Mercy Corps: War and Economic Collapse Drive Worsening Hunger Crisis in Yemen
Conditions go from desperate to worse in Yemen
SANA'A, Yemen — Amid a three-and-a-half-year-old conflict in their country, Yemenis are starving to death, driven not by lack of food but by policies by parties to the conflict that have led to an economic collapse, says the global organization Mercy Corps.
The latest IPC Acute Food Insecurity Analysis, that measures food security in Yemen, stopped short of a formal declaration of famine but identified that a Level 4 hunger crisis, or “famine-like conditions” exist for 5 million Yemenis — or approximately 17 percent of the country’s population. The report failed to find enough evidence to declare an actual famine in Yemen. Nonetheless, the IPC (Integrated Food Security Phase Classification) global alert details a worsening emergency situation in Yemen requiring immediate assistance. For a famine to have been declared, at least 20 percent of a region’s population would have to experience extreme food shortages, with significant numbers of deaths due to starvation.
"Whilst there may not be enough data to make a technical declaration of famine, we have been watching this crisis worsen, with increased malnutrition and starvation. It is now commonplace in Yemen,” said Abdikadir Mohamud, Mercy Corps Country Director in Yemen. “Simply put, people can no longer afford to eat. We know it is not the result of a scarcity of food, rather it is due to a dramatic rise in the cost of food. The collapse of the Yemeni economy and the instability of the country’s currency have put millions of lives in jeopardy.”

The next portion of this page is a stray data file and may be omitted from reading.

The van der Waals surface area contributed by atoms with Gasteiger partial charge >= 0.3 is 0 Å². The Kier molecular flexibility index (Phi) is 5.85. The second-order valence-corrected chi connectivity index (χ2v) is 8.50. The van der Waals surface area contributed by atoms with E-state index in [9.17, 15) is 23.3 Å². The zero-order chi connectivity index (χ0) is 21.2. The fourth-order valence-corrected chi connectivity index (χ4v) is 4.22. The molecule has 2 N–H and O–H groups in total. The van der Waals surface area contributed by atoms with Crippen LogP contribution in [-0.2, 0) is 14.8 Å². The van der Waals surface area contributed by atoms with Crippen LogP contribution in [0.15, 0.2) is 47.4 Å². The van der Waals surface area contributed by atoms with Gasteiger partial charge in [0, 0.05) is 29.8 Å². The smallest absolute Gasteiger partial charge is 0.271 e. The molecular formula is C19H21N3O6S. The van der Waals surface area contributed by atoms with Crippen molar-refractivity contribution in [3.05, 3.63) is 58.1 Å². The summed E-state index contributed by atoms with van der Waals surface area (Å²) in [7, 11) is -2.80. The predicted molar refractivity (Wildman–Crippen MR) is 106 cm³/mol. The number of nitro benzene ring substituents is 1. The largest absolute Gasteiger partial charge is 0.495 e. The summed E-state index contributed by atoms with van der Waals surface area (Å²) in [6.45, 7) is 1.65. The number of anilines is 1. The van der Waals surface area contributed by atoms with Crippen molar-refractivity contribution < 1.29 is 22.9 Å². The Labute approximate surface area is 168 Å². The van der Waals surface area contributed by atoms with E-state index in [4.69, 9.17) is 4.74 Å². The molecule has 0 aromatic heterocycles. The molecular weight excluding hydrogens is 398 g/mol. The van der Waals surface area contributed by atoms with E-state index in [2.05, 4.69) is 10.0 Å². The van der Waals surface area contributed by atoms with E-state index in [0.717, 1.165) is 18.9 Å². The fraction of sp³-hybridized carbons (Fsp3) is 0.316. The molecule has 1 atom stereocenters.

Located on the southern Saudi Arabian peninsula, Yemen descended into violent conflict in March 2015. The cost of staple foods has increased more than 35 percent in the past year alone, and 80 percent, on average, since before the crisis in Yemen.
"War and a currency in free fall have conspired to take Yemenis from poverty to starvation,” said Mohamud. “The hunger crisis is man-made and stems from policies that humanitarian assistance alone would never be able to repair. The path to solving hunger starts with stabilizing the economy on one hand and establishing a lasting political solution in Yemen on the other.”
Mercy Corps is currently providing food assistance to approximately a quarter-million people and reached more than 3.7 million people with humanitarian assistance last year in Yemen.